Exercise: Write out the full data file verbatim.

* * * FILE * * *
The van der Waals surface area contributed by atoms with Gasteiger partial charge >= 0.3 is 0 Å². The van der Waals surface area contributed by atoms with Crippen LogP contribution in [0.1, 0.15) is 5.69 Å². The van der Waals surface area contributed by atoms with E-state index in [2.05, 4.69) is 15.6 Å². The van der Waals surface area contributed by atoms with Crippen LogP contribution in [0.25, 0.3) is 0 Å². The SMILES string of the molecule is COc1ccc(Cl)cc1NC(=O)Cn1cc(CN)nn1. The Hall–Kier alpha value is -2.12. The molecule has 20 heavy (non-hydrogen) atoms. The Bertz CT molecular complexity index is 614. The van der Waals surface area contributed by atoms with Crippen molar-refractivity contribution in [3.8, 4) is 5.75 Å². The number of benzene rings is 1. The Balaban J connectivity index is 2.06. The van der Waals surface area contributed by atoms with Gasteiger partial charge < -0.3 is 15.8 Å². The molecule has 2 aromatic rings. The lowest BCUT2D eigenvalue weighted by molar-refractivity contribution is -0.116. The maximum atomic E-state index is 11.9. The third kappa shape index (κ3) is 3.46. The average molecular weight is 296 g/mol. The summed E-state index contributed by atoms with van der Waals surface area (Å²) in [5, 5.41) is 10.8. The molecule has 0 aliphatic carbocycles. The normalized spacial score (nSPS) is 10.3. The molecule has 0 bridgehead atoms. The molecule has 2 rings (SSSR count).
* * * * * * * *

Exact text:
The van der Waals surface area contributed by atoms with Gasteiger partial charge >= 0.3 is 0 Å². The van der Waals surface area contributed by atoms with Crippen LogP contribution in [0.1, 0.15) is 5.69 Å². The van der Waals surface area contributed by atoms with E-state index in [2.05, 4.69) is 15.6 Å². The van der Waals surface area contributed by atoms with Crippen LogP contribution in [0.25, 0.3) is 0 Å². The SMILES string of the molecule is COc1ccc(Cl)cc1NC(=O)Cn1cc(CN)nn1. The Hall–Kier alpha value is -2.12. The molecule has 20 heavy (non-hydrogen) atoms. The Bertz CT molecular complexity index is 614. The van der Waals surface area contributed by atoms with Crippen molar-refractivity contribution in [3.8, 4) is 5.75 Å². The number of benzene rings is 1. The Balaban J connectivity index is 2.06. The van der Waals surface area contributed by atoms with Gasteiger partial charge < -0.3 is 15.8 Å². The molecule has 2 aromatic rings. The lowest BCUT2D eigenvalue weighted by molar-refractivity contribution is -0.116. The maximum atomic E-state index is 11.9. The third kappa shape index (κ3) is 3.46. The average molecular weight is 296 g/mol. The summed E-state index contributed by atoms with van der Waals surface area (Å²) in [5, 5.41) is 10.8. The molecule has 0 aliphatic carbocycles. The normalized spacial score (nSPS) is 10.3. The molecule has 0 bridgehead atoms. The molecule has 2 rings (SSSR count).